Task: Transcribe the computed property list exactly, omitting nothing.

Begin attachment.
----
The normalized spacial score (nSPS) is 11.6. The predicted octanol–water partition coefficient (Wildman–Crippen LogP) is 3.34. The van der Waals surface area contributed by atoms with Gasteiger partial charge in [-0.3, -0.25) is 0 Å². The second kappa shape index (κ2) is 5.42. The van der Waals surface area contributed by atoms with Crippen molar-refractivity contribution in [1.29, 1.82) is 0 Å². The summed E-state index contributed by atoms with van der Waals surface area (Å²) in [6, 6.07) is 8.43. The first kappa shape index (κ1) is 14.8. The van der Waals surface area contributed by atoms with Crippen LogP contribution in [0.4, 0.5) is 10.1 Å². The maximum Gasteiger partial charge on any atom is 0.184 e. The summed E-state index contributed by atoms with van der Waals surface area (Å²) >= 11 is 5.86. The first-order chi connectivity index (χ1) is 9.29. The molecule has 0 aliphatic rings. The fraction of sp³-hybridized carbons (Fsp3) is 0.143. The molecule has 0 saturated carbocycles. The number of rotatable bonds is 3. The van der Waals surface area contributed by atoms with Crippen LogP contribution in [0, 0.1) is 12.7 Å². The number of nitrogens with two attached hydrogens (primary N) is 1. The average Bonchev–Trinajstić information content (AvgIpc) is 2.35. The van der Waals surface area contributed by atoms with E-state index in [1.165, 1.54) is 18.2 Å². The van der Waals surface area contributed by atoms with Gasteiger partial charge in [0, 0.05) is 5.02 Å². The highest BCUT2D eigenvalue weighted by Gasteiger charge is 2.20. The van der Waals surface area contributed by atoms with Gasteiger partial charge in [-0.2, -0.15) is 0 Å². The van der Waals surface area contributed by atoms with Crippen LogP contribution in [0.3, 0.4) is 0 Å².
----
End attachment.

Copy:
The normalized spacial score (nSPS) is 11.6. The predicted octanol–water partition coefficient (Wildman–Crippen LogP) is 3.34. The van der Waals surface area contributed by atoms with Gasteiger partial charge in [-0.3, -0.25) is 0 Å². The second kappa shape index (κ2) is 5.42. The van der Waals surface area contributed by atoms with Crippen molar-refractivity contribution in [1.29, 1.82) is 0 Å². The summed E-state index contributed by atoms with van der Waals surface area (Å²) in [6, 6.07) is 8.43. The first kappa shape index (κ1) is 14.8. The van der Waals surface area contributed by atoms with Crippen LogP contribution in [0.4, 0.5) is 10.1 Å². The maximum Gasteiger partial charge on any atom is 0.184 e. The summed E-state index contributed by atoms with van der Waals surface area (Å²) >= 11 is 5.86. The first-order chi connectivity index (χ1) is 9.29. The molecule has 0 aliphatic rings. The fraction of sp³-hybridized carbons (Fsp3) is 0.143. The molecule has 0 saturated carbocycles. The number of rotatable bonds is 3. The van der Waals surface area contributed by atoms with Crippen LogP contribution in [0, 0.1) is 12.7 Å². The number of nitrogens with two attached hydrogens (primary N) is 1. The average Bonchev–Trinajstić information content (AvgIpc) is 2.35. The van der Waals surface area contributed by atoms with E-state index in [1.165, 1.54) is 18.2 Å². The van der Waals surface area contributed by atoms with Gasteiger partial charge in [0, 0.05) is 5.02 Å². The highest BCUT2D eigenvalue weighted by Gasteiger charge is 2.20. The van der Waals surface area contributed by atoms with Gasteiger partial charge in [-0.2, -0.15) is 0 Å². The van der Waals surface area contributed by atoms with Crippen LogP contribution in [0.3, 0.4) is 0 Å².